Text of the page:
The building at the west end of Broad Street, called the Charleston Theatre, has been purchased by the faculty of the Medical College of the State of South Carolina for the sum of $12,000. It will be fitted up for the classes attached to this institution.

Theater (c. 1792) sat on the corner of Broad and New Streets. Designed by James Hoban.

Theater (c. 1792) sat on the corner of Broad and New Streets. Designed by James Hoban.

A rift developed between management and faculty of the Medical College of South Carolina, and the faculty organized an independent institution, The Medical College of the State of South Carolina. With an enrollment of 105, the new college opened in 1833 in the Broad Street theater.


Angelina Grimke wrote:

We have given great offense on account of our womanhood, which seems to be as objectionable as our abolitionism. The whole land seems aroused to discussion on the province of woman, and I am glad of it. We are willing to bear the brunt of the storm, if we can only be the means of making a break in that wall of public opinion which lies right in the way of woman’s rights, true dignity, honor and usefulness.

1861-Civil War

The CSS Gordon captured the American brig William McGilvery off Charleston on July 25, 1861. She was reported to have run the blockade out of Charleston twenty-seven times by October 1861.

At that time Gordon was under charter to the Confederate States for the daily reconnoiter of the Union warships off that port. She was of such light draft that she could slip over the bar without being confined to the channels.


The city of Charleston purchased the grounds of the West Indian Exposition for $25,000 with the plan to build a public park on the site.


Expo fair grounds, later purchased by the city of Charleston and turned into Hampton Park.

Today In Charleston History: July 24

1778-American Revolution

The Articles of Confederation were signed by the South Carolina delegation to the Continental Congress. South Carolina was now one of thirteen unified colonies. The South Carolina signers were:

  • Henry Laurens
  • William Henry Drayton
  • John Mathews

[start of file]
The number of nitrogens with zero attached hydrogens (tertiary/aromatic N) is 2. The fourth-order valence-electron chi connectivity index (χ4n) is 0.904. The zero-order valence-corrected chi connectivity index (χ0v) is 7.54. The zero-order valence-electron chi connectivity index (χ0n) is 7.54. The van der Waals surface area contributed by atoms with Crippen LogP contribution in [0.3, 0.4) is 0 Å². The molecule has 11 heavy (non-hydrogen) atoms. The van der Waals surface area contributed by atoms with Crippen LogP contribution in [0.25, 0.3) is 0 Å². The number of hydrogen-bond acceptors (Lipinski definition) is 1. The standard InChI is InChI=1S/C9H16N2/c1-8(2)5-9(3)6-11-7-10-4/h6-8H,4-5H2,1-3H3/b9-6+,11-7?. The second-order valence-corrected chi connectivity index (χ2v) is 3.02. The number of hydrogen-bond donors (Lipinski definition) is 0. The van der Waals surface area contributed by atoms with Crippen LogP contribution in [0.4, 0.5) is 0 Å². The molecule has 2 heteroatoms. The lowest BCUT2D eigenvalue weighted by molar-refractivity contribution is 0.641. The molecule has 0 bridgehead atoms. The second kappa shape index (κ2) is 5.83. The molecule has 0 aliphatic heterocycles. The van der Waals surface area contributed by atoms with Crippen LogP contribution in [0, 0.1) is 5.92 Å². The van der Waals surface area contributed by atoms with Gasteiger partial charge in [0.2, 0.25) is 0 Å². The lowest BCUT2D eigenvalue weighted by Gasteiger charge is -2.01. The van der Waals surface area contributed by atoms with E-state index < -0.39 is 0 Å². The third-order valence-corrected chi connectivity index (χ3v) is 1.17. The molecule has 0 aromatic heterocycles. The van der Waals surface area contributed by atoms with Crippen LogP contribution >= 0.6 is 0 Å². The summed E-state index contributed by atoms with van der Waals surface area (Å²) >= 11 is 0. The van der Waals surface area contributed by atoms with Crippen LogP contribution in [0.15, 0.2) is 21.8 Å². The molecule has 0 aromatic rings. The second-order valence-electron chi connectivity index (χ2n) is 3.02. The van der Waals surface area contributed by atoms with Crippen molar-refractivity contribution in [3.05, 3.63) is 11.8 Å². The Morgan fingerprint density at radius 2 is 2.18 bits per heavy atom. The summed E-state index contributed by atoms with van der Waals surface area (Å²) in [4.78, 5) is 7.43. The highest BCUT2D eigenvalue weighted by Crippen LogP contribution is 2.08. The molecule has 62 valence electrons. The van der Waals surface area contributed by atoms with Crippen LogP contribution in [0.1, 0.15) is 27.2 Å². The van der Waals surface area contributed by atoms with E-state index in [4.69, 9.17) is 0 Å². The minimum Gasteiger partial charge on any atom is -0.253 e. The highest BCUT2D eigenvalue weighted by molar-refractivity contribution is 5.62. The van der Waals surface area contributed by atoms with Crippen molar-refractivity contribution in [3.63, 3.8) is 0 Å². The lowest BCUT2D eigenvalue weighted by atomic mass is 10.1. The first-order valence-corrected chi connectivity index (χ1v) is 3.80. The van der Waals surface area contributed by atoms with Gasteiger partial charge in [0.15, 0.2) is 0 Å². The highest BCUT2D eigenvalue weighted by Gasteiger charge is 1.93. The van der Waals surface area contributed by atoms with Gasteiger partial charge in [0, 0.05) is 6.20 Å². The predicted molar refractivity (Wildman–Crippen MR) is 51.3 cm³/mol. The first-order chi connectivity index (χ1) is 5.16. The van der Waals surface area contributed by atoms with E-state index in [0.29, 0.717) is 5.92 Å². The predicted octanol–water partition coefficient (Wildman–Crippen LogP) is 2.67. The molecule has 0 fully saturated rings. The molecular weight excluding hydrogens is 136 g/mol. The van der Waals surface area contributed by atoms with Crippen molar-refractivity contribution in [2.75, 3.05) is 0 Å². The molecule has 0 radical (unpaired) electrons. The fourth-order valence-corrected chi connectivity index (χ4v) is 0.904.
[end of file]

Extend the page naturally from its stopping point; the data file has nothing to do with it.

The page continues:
• Richard Hutson
  • Thomas Heyward, Jr.

The South Carolina Society had their first meeting in their new building at 72 Meeting Street. The first floor was used to school female orphans and indigents, while the second floor was a ballroom for social purposes.

The Neoclassical building was designed by the gentleman architect, Gabriel Manigault, who was a member of the Society. 

South Carolina Society

South Carolina Society

Today In Charleston History: July 23

1775-American Revolution
Rev. Oliver Hart

Rev. Oliver Hart

Rev. Oliver Hart, of the First Baptist Church, and Rev. William Tennant were ardent supporters of the rebel cause and members of the “Association.” They accompanied William Henry Drayton into the backcountry in an effort to explain the causes of the dispute with England, and to build support for the cause.

Due to the effective pamphlet campaign by Royal Governor William Campbell, they were met with either indifference, or adamant opposition.

1822-Denmark Vesey Rebellion

In a letter Mary Lamboll Thomas Beach commented about the Denmark Vesey rebellion:

This business I fear is akin to the French Revolution to think that many of these people growing up like children … could be brought to such a fiend-like temper that they would commit to embrace their hands in the blood of their masters … Ah! Slavery is a hard business and I am afraid we shall in this country have it to our bitter cost some day or other.

1914-Jenkins Orphanage

 Rev. Daniel Jenkins, in London with the Jenkins Band, who were performing at the Anglo-American Expo, sent a letter on his orphanage stationary (deleting “Charleston, S.C.” and replacing it with a typed “London, England”) to South Carolina Governor Coleman Blease. Some of the text of the letter included:

… the salvation of the South between the white and the black man lies in the careful training of the little negro boys and girls to become honest, upright and industrious citizens … Teaching the Negro to read, to write and to work is not going to do the white man any harm … Nine of the Councilmen of London called on me yesterday and congratulated me on the work I am doing for my race. If were able to gain the respect of the people of England, how much more can be done if the Governor and Lawmakers of South Carolina would simply co-operate with me?

Coleman Blease

Coleman Blease

Blease had been elected governor in 1910, because he “knew how to play on race, religious, and class prejudices to obtain votes.”  He was one of the most racist politicians ever elected in South Carolina. He favored complete white supremacy in all matters, encouraged the practice of lynching, and was opposed to the education of blacks. He even once buried the severed finger of a black lynching victim in the South Carolina gubernatorial garden.

In light of Blease’s racist attitude, Jenkins’s letter to the governor is an indication of the reverend’s fierce determination to raise money, no matter how remote the success.

Today In Charleston History: July 22